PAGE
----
The French satirical weekly Charlie Hebdo recently made world headlines when Islamic radicals killed its editor-in-chief and leading cartoonists. Now Czechs have a unique opportunity to get acquainted with Charlie Hebdo at Prague’s DOX Centre for Contemporary Art, which has just launched an exhibition of more than 200 front covers of the magazine. I spoke to Leoš Válka, the founder of DOX, and first asked him what the thinking behind the show was. More
The DOX Centre for Contemporary Art in Prague launched an exhibition of more than 200 front covers from the French satirical weekly ‘Charlie Hebdo’on Wednesday. The exhibition draws on examples held by a private collector and will run until March 9. Charlie Hebdo hit the headlines worldwide when attackers shot down many of its editorial team in an attack at the start of January. A similar exhibition planned at the Belgian city of Louvain-La-Neuve was cancelled for security reasons.
Traditional Czech newspapers appear to be losing their allure under new ownership. Readership and advertising revenues are down. Meanwhile, though, a raft of new media titles and concepts have hit the market, all trying to find the magic formula for success. More
The first 100 copies of the French satirical weekly Charlie Hebdo arrived in the Czech Republic on Friday morning and promptly sold out, a representative of a news stand firm offering the publication, told the Czech News Agency. The magazine, whose office in Paris was the target of a terrorist attack last week, has been available only in Prague so far, she added. One copy cost 140 crowns. Apart from the airport and the main railway station, copies were delivered to a central shopping centre, several news stands, and a metro station retailer. An addional supply of the weekly is to be sold in the Czech Republic next week. According to available information, about 300,000 copies of Charlie Hebdo have been sent to about 25 countries. The new issue with another caricature of the Prophet Muhammad was published exactly a week after radicals killed 12 people in the weekly's office in Paris, including its editor-in-chief and leading cartoonists.
Almost a decade ago, organisers at the Jihlava International Documentary Film Festival launched Dok revue – a journal aimed at promoting increased analysis and discussion of documentary films. The project, both in print and online, is going strong and this week Radio Prague caught up with co-founder Andrea Slováková and editor Tereza Hadravová. More
After 22 years, the Czech capital’s main English language newspaper, The Prague Post, has disappeared for good from the city’s newsstands. Following publication last Wednesday, the weekly’s publisher announced that from now on it will exist only on the internet. To find out what led to the decision, I spoke to the Post’s new managing editor Raymond Johnston. More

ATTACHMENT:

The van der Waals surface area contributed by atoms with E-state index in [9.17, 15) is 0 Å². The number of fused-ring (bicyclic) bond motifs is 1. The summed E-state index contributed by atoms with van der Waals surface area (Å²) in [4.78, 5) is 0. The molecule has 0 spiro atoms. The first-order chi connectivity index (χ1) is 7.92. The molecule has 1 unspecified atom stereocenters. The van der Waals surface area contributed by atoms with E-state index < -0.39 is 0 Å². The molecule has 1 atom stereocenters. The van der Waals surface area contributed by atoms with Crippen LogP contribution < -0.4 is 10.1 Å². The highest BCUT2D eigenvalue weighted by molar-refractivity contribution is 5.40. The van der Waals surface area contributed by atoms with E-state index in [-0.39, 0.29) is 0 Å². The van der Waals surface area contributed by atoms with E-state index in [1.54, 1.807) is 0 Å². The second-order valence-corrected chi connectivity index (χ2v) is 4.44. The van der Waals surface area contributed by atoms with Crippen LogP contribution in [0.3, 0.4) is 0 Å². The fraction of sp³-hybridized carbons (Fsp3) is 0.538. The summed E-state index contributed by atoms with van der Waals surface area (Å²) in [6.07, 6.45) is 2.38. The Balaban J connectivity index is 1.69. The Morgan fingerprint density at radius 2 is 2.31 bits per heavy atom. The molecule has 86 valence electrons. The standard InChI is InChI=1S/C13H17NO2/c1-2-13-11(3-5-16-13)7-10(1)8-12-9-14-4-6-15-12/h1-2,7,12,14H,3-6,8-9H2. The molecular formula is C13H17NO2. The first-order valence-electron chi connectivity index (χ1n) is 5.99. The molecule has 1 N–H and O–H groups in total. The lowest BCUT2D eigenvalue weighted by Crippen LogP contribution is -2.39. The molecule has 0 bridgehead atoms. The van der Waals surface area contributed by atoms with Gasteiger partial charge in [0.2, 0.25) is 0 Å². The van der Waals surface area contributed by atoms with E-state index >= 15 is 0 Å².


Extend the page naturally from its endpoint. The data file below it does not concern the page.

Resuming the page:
Mountain Bike Action magazine has been published the US since the 1980s and has become a symbol of excellence in reporting on everything from the world’s best trails and adventure biking to technical reviews and tests. The magazine is on now on just its 3rd issue in Czech. More
How are Czech newspapers dealing with the shift to an online world? Is their present, mainly free model sustainable? And what will the media landscape look like in a decade? One person well placed to discuss these and similar questions is Lucie Tvarůžková. She is the boss of iHNed, the news website of the leading Czech financial daily Hospodářské noviny, whose data journalism team recently won a prestigious award. More
Petr Hájek, former vice chancellor to the president, will launch a new internet journal with the slogan of “counterrevolutionary magazine” linked to Parlamentnílisty.cz, the news site reports. Mr Hájek served at Prague Castle under former president Václav Klaus. Hájek, a controversial figure at Prague Castle for years, called the late Václav Havel a “servant of Satan” in a book published last year and in the past questioned, conspiracy-style, the truth of the 9/11 attacks, suggesting they could have been orchestrated by the US secret service.
When Barbora Jarešová, the head of marketing at a Prague global real estate services firm, started blogging about cool places, hip design and trendy restaurants in the Czech Republic, it was mostly for her own pleasure and to inform close friends of what’s happening in Prague and other Czech cities. On her website, ProtiMysl, readers can see gorgeous photographs of little-known and unique locations – and to many foreigners, it comes as quite a surprise that there is more to Prague than dumplings, beer and art nouveau buildings. Barbora talkedabout what she would like to change about the country’s reputation, what reactions to the blog have been like so far and about her time spent abroad. More